Education expert: Regional workforce development depends on improvements to vocational training.

Gulf Education Conference and Exhibition Examines Importance of Vocational Education
Dubai, UAE, 22 March 2015: Delegates at the Gulf Education Conference and Exhibition have heard continued development of the GCC’s workforce depends on improving the quality and accessibility of vocational education in the region.

The Conference, held in Dubai, has brought together Education Ministers from across the region, along with global experts in education. The focus of this year’s event has been on vocational education and employer engagement with education providers – issues of great relevance to governments and educators throughout the region.
Sue Parker, Principal of Saudi Arabia’s Pearson TQ Colleges of Excellence in Buraidah, Mecca and Madinah, led a panel discussion at the Conference, calling for greater emphasis to be placed on vocational education in the development of the region’s education systems. Ms Parker said:
“For years now, employers have complained that new workforce entrants are ill-prepared for the demands of modern, globally orientated workforces. At the heart of the problem is a mismatch between supply and demand – that is, the type of workers education systems are producing, and the type of workers employers need. For too long, vocational education has been neglected in the region, as our young people follow education paths that fail to align with governments’ economic goals or boost productivity in the labour force. There is a clear need for a greater number of vocationally qualified graduates in the workforce, skilled in key industries, from oil and gas to building and construction. The lack of suitably qualified candidates available is in part to blame for the region’s higher than average rates of youth unemployment and underemployment, and is having a detrimental impact on the ability of Arab governments to achieve their long-term economic visions”.
Ms Parker says lessons learnt in other countries act as a useful guide in helping the GCC overcome educational and employment challenges.
“Singapore has one of the best vocational systems in the world, but this has not always been the case. Singapore invested heavily in linking educational programmes with employer needs, and importantly, on raising the status of vocational education amongst the population. Vocational education suffers from an unfortunate stigma, where it is seen as a lesser alternative to university. However, what we are seeing in the GCC is that those students who undertake recognized vocational qualifications often find meaningful work faster than those who have undertaken a university degree, and achieve quicker career progression and report greater job satisfaction”.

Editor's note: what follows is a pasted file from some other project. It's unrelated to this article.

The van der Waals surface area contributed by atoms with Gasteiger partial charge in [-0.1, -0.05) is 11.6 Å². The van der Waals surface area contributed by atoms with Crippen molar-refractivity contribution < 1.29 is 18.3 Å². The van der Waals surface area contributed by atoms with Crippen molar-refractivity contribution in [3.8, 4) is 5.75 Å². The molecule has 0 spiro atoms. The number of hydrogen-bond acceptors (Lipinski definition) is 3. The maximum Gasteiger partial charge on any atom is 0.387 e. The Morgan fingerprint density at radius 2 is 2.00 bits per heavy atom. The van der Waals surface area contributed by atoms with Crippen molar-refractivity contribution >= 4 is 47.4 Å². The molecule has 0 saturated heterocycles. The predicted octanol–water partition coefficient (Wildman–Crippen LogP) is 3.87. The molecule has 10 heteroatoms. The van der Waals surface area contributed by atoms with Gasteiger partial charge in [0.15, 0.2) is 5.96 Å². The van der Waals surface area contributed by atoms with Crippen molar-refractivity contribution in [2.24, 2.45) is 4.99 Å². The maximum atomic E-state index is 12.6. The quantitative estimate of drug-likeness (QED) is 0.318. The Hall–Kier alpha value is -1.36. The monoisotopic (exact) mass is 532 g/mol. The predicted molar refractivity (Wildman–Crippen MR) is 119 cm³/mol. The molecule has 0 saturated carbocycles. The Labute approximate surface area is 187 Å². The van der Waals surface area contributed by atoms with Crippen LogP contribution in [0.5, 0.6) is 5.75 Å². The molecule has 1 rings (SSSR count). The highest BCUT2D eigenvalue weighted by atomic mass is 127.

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GCC poised to increase use of ‘smart’ devices in classrooms to 100 per cent by 2017

GCC education sector’s IT investment total to USD 616 million
  
UAE, March 9, 2015 According to a recent study, the GCC’s education sector is set to increase the use of ‘smart’ devices for teaching and learning purposes to 100 percent by 2017. ICDL Arabia, the governing body and certification authority for the ICDL certificate program in Egypt, GCC States and Iraq, has welcomed this move, stating that the increased use of information and communications technology (ICT) will help in delivering quality education and raising the bar in line with international standards.

The GCC education sector witnessed investment in the region of USD 616 million, accounting for nearly 2.3 per cent of total investments, and is expected to grow at an annual rate of the GCC 10.4 per cent between 2013 and 2017. This is at par with global IT investment in the education sector which is set at 2.5 per cent or USD 51 billion. Over 90 per cent of the region’s educational institutions utilize laptops and tablets in order to transform from a teacher to a learner -centric learning approach.
Jamil Ezzo, Director General, ICDL Arabia, said: “ICDL Arabia commends the GCC education sector’s move towards ‘smart’ literacy to ensure a more informative and interactive way of learning. The use of ICT technology in schools and educational institutions will also mean an increased utilization of ‘smart’ devices for transfer of knowledge from teachers to students. Such a move should be supported by appropriate training programs of teachers for a successful transition so that they quickly adapt to the new changes in their educational environment and curriculum.”  
Nationwide, the UAE Ministry of Education has expanded its programme to bring ‘smart’ learning to classrooms for the 2014-2015Academic Year, providing almost 25,000 students with tablets. Nearly 123 more schools will be integrated under the three-year programme which has been allocated a budget of AED 253 million and will conclude in September 2015. The government has plans to integrate all its 440 public schools with ‘smart’ technology by 2020. Qatar, on the other hand, has earmarked USD 7.2 billion for its education sector in 2014 with a 100 per cent increase for the next five years. Lastly, Kuwait’s expenditure on education is expected to touch USD 8.3 billion by 2016.
ICDL has worked closely with a number of educational and vocational standards authorities across the world and designed a certification program specifically for educators so that they are able to employ mobile devices in the class room. The program offers a range of skills involving smart devices such as smart boards, projectors, personal computers and tablets. In addition, the new ICDL skills program combines skills in IT Security and Online Collaboration so that teachers can guide students on the safe and secure use of modern devices and social media.

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